Human cancers share common features of genome instability and mutagenesis (Hanahan and Weinberg, 2011) that are the sources of the 103 to 106 somatic mutations observed in the genomes of most types of adult tumors (Stratton, 2011; Wheeler and Wang, 2013). The total mutation burden in a tumor is the result of multiple mutational pathways operating within the cells at varying rates over time. This can complicate attempts to assign the relative contributions of each pathway to the mutation spectrum of a tumor. One essential tool to our understanding of how mutations accumulate and influence tumor progression is using computational means to extract multiple individual signatures from many tumor genomes (Alexandrov et al., 2013a; Alexandrov and Stratton, 2014; Haradhvala et al., 2016). This is proving to be instrumental in resolving the relative extents to which pathways contribute to the ultimate mutation spectrum in a tumor (Nik-Zainal et al., 2016; Roberts et al., 2013). Comparing these tumor mutation signatures to those generated in experimental cell lines is another critical tool to understanding the relative rates and causality of mutation acquisition (Fox et al., 2016; Helleday et al., 2014). Traditionally, these measurements have relied on assays using reporter genes, which necessarily look at a tiny fraction of the genome and may miss global contributions to genome instability. Advances in next generation sequencing now allow for detailed genome-wide analyses of mutation accumulation over defined periods of cellular growth. Since each nucleotide in the genome is subject to the three major determinants of replication fidelity - nucleotide selection, proofreading and mismatch repair (MMR) - during every round of replication, tumors and cells with defects in replication fidelity are uniquely poised to address these issues.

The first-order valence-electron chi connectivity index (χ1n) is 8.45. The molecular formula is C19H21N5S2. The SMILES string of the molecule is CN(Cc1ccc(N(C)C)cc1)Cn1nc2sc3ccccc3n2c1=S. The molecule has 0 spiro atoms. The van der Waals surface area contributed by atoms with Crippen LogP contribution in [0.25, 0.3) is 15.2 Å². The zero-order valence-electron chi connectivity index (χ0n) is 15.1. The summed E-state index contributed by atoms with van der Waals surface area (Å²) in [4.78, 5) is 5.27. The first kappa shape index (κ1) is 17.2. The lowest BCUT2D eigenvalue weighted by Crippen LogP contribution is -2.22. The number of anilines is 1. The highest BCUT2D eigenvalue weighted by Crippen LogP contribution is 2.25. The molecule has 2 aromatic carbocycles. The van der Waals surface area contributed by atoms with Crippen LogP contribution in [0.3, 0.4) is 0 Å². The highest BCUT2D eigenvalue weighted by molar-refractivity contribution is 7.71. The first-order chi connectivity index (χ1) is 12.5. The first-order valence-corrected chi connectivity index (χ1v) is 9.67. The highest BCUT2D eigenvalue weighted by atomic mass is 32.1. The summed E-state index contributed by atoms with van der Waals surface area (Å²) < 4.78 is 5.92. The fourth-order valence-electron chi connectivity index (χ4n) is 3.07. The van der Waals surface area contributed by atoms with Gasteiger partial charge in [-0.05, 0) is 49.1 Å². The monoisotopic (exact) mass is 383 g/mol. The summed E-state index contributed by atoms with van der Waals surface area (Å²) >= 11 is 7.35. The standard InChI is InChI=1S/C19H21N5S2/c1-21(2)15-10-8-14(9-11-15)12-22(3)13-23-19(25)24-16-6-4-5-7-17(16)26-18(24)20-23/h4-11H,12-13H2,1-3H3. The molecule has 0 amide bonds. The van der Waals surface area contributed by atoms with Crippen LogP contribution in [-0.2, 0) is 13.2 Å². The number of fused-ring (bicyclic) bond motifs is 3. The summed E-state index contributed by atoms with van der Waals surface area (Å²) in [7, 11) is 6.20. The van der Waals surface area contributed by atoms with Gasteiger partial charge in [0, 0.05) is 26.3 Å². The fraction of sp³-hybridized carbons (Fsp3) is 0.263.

Proofreading defects are now known to occur in a wide variety of tumors, with significant enrichment in colorectal and endometrial tumors (Cancer Genome Atlas Network, 2012; Kandoth et al., 2013; Heitzer and Tomlinson, 2014; Rayner et al., 2016). Mutations in DNA polymerase (Pol) ε cluster in the exonuclease proofreading domain and the tumors are clinically characterized by several criteria, including being ultrahypermutated, having a unique mutation spectrum, containing a heterozygous Pol ε mutation with no evidence of loss of heterozygosity (LOH) and being microsatellite stable (MSS) (Briggs and Tomlinson, 2013; Church et al., 2013; Palles et al., 2013; Zhao et al., 2013; Henninger and Pursell, 2014; Shinbrot et al., 2014; Shlien et al., 2015; Barbari and Shcherbakova, 2017). Whole genome and whole exome analyses of tumors have been the primary means to establish the ultrahypermutated (>100 Mutations per megabase) unique mutational signature that distinguish Pol ε tumors from other cancers (Alexandrov et al., 2013a; Alexandrov and Stratton, 2014; Shinbrot et al., 2014; Shlien et al., 2015; Alexandrov et al., 2013b; Campbell et al., 2017). While there is a rich history of studies on the effects of exonuclease defects on mutagenesis in model organisms, the extent to which Pol ε proofreading-deficiency by itself drives each of these criteria remains poorly understood.